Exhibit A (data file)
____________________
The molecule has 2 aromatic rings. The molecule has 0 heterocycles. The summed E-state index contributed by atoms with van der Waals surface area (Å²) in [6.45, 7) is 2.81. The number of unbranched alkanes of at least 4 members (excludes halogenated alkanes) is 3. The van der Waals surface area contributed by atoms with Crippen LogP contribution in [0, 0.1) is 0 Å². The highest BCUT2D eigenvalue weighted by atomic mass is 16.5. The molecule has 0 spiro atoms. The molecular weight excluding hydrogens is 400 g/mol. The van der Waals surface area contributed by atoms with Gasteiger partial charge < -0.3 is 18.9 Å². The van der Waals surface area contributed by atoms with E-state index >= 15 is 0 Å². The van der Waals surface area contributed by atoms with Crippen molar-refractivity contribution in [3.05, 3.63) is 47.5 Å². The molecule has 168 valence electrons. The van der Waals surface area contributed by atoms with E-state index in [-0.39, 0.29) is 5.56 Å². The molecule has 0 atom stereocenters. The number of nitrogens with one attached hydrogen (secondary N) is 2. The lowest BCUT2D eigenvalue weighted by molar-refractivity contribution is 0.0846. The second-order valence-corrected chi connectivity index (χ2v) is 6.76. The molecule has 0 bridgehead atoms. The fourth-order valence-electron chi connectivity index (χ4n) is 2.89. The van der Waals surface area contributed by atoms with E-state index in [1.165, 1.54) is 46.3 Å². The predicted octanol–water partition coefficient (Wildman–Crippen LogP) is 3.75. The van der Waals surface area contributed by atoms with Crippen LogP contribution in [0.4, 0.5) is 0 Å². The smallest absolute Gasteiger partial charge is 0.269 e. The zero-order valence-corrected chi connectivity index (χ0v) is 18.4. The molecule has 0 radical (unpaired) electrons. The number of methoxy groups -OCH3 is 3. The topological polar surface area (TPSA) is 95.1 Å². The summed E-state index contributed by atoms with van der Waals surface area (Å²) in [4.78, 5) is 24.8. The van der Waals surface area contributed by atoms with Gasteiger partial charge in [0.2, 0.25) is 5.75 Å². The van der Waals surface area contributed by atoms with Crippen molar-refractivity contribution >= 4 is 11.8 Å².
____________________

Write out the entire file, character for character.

The molecule has 2 aromatic rings. The molecule has 0 heterocycles. The summed E-state index contributed by atoms with van der Waals surface area (Å²) in [6.45, 7) is 2.81. The number of unbranched alkanes of at least 4 members (excludes halogenated alkanes) is 3. The van der Waals surface area contributed by atoms with Crippen LogP contribution in [0, 0.1) is 0 Å². The highest BCUT2D eigenvalue weighted by atomic mass is 16.5. The molecule has 0 spiro atoms. The molecular weight excluding hydrogens is 400 g/mol. The van der Waals surface area contributed by atoms with Gasteiger partial charge < -0.3 is 18.9 Å². The van der Waals surface area contributed by atoms with E-state index >= 15 is 0 Å². The van der Waals surface area contributed by atoms with Crippen molar-refractivity contribution in [3.05, 3.63) is 47.5 Å². The molecule has 168 valence electrons. The van der Waals surface area contributed by atoms with E-state index in [-0.39, 0.29) is 5.56 Å². The molecule has 0 atom stereocenters. The number of nitrogens with one attached hydrogen (secondary N) is 2. The lowest BCUT2D eigenvalue weighted by molar-refractivity contribution is 0.0846. The second-order valence-corrected chi connectivity index (χ2v) is 6.76. The molecule has 0 bridgehead atoms. The fourth-order valence-electron chi connectivity index (χ4n) is 2.89. The van der Waals surface area contributed by atoms with E-state index in [1.165, 1.54) is 46.3 Å². The predicted octanol–water partition coefficient (Wildman–Crippen LogP) is 3.75. The van der Waals surface area contributed by atoms with Crippen LogP contribution in [0.4, 0.5) is 0 Å². The smallest absolute Gasteiger partial charge is 0.269 e. The zero-order valence-corrected chi connectivity index (χ0v) is 18.4. The molecule has 0 radical (unpaired) electrons. The number of methoxy groups -OCH3 is 3. The topological polar surface area (TPSA) is 95.1 Å². The summed E-state index contributed by atoms with van der Waals surface area (Å²) in [4.78, 5) is 24.8. The van der Waals surface area contributed by atoms with Gasteiger partial charge in [0.2, 0.25) is 5.75 Å². The van der Waals surface area contributed by atoms with Crippen molar-refractivity contribution >= 4 is 11.8 Å².